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The Mount Vernon Ladies' Association on the Piazza during Council, 1882.

Bring your lunch and learn about Library Fellow Lindsey M. Fisher-Hunt's research project, Mapping Their Influence: The Widespread Reach of the Mount Vernon Ladies’ Association. This project explores the deep social, educational, and familial connections between women of the postbellum world and how they used those connections to save not just George Washington’s house, but historic sites across the Atlantic World. Created as both a digital history project for students and a coffee table book for a general audience, this work of public history will visualize the soft power that postbellum women utilized to create a culture of historic preservation across the United States and beyond.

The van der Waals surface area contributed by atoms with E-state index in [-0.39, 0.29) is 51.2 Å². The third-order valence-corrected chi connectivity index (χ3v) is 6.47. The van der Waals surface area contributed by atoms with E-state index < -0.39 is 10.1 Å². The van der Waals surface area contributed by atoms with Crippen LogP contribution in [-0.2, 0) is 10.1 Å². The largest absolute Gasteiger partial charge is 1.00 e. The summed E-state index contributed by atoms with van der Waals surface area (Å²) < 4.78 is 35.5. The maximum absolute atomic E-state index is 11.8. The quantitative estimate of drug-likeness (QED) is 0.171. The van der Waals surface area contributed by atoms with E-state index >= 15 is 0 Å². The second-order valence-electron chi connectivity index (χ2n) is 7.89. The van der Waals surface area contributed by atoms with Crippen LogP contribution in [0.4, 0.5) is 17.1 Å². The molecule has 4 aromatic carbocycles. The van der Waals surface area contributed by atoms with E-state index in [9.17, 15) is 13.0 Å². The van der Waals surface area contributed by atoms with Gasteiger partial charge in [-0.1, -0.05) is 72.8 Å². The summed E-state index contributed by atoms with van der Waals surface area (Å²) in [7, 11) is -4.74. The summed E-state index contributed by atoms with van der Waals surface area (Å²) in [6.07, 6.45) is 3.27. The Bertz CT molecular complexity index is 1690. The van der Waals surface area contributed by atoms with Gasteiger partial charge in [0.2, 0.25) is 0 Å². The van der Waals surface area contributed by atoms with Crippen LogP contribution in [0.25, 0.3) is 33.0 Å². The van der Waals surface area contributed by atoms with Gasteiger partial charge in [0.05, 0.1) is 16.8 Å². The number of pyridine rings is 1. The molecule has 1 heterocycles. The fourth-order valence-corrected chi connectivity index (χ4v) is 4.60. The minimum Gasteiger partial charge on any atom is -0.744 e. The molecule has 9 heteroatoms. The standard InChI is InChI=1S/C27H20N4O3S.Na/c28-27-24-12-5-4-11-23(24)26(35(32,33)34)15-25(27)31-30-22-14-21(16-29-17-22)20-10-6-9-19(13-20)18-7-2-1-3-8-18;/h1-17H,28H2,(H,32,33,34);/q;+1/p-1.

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Lindsey Fisher-Hunt is currently a dual enrollment lecturer at Middle Tennessee State University and an adjunct faculty member at Western Kentucky University. She teaches both US history and world history with a focus on decolonization. Her dissertation, Ignored Stories, Missed Opportunities: Women’s Representation in Early-to-Mid Nineteenth Century Historic House Museums, examines public-facing interpretation of women’s history in historic house museums. She plans to use her time at Mount Vernon to examine the global impact of the Mount Vernon Ladies’ Association on the preservation world of the late nineteenth and early twentieth centuries.

Recipient of the Amelie W. Cagle Fellowship

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